We don’t need to give up buying all the things that give us joy, we just need to change how and where we get them. Giving in to impulse purchases in the form of empty calories and overpriced clothes is a bad habit that we can change. After you stop nickel and diming yourself you will be surprised with how much money you have saved. We can still get joy from buying things, but can do it at a fraction of the cost. Would you rather have a $5,000 wardrobe hanging in your closet, or one that cost you $500 with $4,500 in your bank account?
Great article! There’s so many ways that teens can save money. I turned it into sort of a game, and changed the thrill of shopping into a hunt for the things I want to buy cheaper. There’s even thrift store websites now! Maybe teens could start practicing bugeting to see how much they save?
It’s become more important than ever for teens to save their hard earned money. These tips will go a long way, thank you!
Thanks for the comment! I actually just discovered some thrifting websites myself, which is great for cheap shelter-in-place shopping.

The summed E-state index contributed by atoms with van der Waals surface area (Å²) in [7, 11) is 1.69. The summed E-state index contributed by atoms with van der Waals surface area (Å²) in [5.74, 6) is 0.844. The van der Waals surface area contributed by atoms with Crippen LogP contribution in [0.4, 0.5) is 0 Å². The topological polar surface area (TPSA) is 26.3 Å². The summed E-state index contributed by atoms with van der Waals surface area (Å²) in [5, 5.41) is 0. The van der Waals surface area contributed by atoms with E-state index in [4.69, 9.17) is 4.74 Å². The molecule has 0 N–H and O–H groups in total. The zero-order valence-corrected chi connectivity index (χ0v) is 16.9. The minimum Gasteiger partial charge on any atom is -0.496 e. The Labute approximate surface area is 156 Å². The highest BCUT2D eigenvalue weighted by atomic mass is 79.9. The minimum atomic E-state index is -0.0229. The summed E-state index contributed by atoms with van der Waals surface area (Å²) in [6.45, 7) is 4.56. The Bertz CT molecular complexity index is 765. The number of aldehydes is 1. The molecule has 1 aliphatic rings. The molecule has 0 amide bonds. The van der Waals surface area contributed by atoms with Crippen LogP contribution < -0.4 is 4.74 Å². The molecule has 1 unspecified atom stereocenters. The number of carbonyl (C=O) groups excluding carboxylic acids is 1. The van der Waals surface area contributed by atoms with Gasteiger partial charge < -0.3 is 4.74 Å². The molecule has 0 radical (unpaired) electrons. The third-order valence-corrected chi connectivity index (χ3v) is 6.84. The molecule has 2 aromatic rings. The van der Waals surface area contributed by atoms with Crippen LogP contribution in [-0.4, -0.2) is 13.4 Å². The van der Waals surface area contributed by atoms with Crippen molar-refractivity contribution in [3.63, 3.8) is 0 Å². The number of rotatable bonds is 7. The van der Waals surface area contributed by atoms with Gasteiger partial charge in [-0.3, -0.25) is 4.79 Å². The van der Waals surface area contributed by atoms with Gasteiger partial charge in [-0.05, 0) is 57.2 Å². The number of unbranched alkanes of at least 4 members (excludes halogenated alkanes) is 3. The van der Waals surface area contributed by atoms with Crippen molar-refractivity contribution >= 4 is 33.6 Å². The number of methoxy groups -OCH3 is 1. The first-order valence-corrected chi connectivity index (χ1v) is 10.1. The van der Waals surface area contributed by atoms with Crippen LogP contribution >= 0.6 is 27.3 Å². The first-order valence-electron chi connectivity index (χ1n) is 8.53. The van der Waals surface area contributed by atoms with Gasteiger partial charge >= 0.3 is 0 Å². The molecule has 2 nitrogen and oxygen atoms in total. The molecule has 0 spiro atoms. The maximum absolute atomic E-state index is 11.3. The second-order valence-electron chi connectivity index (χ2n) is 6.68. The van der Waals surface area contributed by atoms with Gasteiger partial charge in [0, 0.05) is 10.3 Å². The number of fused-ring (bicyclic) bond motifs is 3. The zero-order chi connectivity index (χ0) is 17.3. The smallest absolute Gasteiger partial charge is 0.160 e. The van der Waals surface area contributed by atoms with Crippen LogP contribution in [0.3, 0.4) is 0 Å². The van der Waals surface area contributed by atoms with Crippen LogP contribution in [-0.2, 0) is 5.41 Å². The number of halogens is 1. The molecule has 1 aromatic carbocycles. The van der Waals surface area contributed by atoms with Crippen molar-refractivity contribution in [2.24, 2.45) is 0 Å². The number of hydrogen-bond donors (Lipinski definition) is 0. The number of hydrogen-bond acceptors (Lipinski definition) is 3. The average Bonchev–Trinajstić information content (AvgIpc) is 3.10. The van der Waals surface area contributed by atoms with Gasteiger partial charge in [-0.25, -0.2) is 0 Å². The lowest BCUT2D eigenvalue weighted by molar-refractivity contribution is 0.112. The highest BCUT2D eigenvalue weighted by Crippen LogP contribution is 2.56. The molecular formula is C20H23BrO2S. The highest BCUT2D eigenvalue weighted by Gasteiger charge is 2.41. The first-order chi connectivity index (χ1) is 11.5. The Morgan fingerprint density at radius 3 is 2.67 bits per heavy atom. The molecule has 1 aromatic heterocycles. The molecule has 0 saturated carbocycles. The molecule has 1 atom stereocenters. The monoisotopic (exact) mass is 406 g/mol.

This is wonderful advice, as well as something people really want to start early- like as soon as they start working. As an adult, it’s much harder to try and start getting into the “saving” mindset. You get so used to the convenience of just being able to go out and buy that Starbucks coffee or new jeans. Or if you’re bored, just pick up a movie ticket. And some popcorn. Oh, and some soda and maybe candy? It turns into a slippery slope!
If you start trying to save money early, you’ll be used to finding ways to save and already have some emergency money stashed away.
That’s not to say that you can never do those things, just be smart about it. And make a budget! Budgets are vital to being able to save money.
Going for second-hand clothing is a very smart move. I’m glad Youtubers have made this popular because now more and more people (including teenagers) buy from thrift stores. Most people want to save the planet and save money so it’s a win-win. And you can often find real gems in these stores. You just need to take your time and search through them.
I’m certainly guilty of nickel and diming, I have a Starbucks close to my office and I get a coffee there almost every day. I’ve probably spent hundreds of dollars last year alone! I’ll try to go there just twice a week.